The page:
After dinner I decided to walk to the bus stop to wait for my boss. It had been more than 4 hours since I was stuck at the Presidential Palace, the protest must have fizzled out by now. My instincts looked like they would be right at first, just outside the old town, at Sigismund’s column were tourist and performers trying to entice people to shell out a few zloty, there were no crowds or masses of people. I didn’t even hear much shouting.

I walked even closer to the site (where the bus stop was), and the restaurants were full of diners, people were walking back from the streets. The protests have ended I thought to myself, people are slowly clearing the area.

My beliefs were supported because of music that was being played in the distance. It was almost as if there was a concert in front, maybe the last throes of passionate protest as people started to clear the place.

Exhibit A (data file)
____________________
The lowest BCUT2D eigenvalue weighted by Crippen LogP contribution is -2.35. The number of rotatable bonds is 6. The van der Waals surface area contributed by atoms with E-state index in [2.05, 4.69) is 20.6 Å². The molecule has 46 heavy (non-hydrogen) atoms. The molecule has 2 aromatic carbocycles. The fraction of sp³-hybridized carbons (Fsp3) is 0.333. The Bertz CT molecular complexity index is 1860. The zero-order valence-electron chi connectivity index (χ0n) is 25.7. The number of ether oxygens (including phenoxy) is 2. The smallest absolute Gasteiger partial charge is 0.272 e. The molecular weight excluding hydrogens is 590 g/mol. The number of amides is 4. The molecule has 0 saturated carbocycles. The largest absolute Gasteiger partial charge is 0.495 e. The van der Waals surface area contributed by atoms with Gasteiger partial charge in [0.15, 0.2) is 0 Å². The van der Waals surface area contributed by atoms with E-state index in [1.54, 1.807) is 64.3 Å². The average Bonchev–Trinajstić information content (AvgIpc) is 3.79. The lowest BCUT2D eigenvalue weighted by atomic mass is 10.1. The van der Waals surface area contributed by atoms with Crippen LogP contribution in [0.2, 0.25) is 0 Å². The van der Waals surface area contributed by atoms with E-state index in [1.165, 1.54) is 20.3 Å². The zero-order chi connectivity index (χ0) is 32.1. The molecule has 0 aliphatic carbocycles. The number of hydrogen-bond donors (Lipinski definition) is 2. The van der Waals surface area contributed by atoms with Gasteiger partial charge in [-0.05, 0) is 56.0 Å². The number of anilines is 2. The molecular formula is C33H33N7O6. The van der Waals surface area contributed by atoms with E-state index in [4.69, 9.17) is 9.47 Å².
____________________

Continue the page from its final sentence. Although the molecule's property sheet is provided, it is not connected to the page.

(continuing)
But I was wrong.

My first hint was a television station van parked at the side continuing to transmit images live.

And then the roar came back again.

For every one person who was leaving another two were coming out, the protest was not dying out it was growing! People cared and they were showing it. This was democracy in action, an amazing sight to behold.

Not understanding polish, I couldn’t make out squat of what was being said so I decided to leave the locals and go back to rest. The bus was obviously not going to come this way, so I walked to the next bus stop based on what google maps reported, and then the next, and the next. After what seemed like an eternity exploring the streets of Warsaw after dark (with the company of way too many people on a Monday night) I thought I had reached the busstop. But I hadn’t. Google had brought me to the Supreme Court, Google had brought me to another protest site.